Livestock producers are now one year away from implementation of the Food and Drug Administration's Veterinary Feed Directive rule.
FDA started the VFD process about three years ago, according to Iowa State University extension beef specialist Chris Clark and ISU Extension beef veterinarian Grant Dewell.
The goal is to reduce antimicrobial resistance through increased oversight of antibiotics deemed medically important. The process has included the removal of growth promotion labels from medically important antibiotics and the transition of all feed-additive antibiotics from over-the-counter drugs to VFD drugs.
Use of VFD drugs requires veterinary authorization through a written VFD, Clark and Dewell note, which is similar in many ways to a prescription. Additionally, all water-based antibiotics will become prescription medications.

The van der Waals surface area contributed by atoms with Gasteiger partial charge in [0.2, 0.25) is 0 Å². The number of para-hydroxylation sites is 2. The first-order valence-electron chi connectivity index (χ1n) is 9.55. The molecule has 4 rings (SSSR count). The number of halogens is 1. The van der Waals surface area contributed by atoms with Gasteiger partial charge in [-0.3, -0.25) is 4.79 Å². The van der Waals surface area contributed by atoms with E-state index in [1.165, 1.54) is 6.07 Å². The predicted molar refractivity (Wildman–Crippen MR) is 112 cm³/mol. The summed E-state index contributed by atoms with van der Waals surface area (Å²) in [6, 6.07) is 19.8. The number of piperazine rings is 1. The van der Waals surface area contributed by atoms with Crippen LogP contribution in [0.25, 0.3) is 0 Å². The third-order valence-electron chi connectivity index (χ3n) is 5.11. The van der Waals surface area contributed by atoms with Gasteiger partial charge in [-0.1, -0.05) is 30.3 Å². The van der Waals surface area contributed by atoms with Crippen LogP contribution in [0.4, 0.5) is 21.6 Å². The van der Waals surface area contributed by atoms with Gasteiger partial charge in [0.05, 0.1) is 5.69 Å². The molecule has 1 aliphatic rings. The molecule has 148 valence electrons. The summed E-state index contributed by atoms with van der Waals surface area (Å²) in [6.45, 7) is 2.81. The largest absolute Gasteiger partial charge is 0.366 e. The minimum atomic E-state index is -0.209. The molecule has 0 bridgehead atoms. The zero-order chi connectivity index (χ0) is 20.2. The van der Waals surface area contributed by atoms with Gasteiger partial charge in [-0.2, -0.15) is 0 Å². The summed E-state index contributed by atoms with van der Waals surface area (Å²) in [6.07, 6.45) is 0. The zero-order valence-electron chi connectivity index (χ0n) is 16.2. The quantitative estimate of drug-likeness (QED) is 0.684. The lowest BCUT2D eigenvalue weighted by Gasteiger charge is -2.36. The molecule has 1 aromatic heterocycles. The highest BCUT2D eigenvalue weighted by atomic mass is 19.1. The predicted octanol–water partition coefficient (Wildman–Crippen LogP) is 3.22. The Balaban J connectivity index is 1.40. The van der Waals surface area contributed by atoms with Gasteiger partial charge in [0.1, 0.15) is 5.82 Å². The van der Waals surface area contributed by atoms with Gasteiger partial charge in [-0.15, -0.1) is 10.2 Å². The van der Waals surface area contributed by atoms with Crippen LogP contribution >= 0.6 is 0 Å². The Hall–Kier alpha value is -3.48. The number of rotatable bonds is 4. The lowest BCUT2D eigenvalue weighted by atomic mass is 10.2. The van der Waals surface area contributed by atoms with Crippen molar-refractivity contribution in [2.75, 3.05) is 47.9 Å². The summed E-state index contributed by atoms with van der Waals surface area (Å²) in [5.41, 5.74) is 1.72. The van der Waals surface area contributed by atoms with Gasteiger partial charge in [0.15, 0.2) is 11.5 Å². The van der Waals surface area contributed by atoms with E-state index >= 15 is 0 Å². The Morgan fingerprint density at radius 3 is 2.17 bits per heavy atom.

By Dec. 31, 2016, the rule will go into full effect for essentially all antibiotics except ionophores, Clark and Dewell say.
"During the next 12 months, all cattle producers need to become familiar with the VFD rule and how it will impact their operations," they say.
They expect educational sessions to be offered through veterinarians, pharmaceutical companies, extension services and other industry groups. Producers are encouraged to participate in such educational opportunities and communicate with appropriate professionals to fully understand the VFD process.
By federal law a veterinarian will not be allowed to issue a VFD for a feed grade antibiotic unless they have an established Veterinary Client Patient Relationship. This means producers should communicate directly with veterinarians to establish/confirm a VCPR and to construct a plan regarding the use of feed-additive antibiotics for their operation. Now is the time to start working through this process so animal health is not compromised when the rule goes into effect.
Source: Iowa Beef Center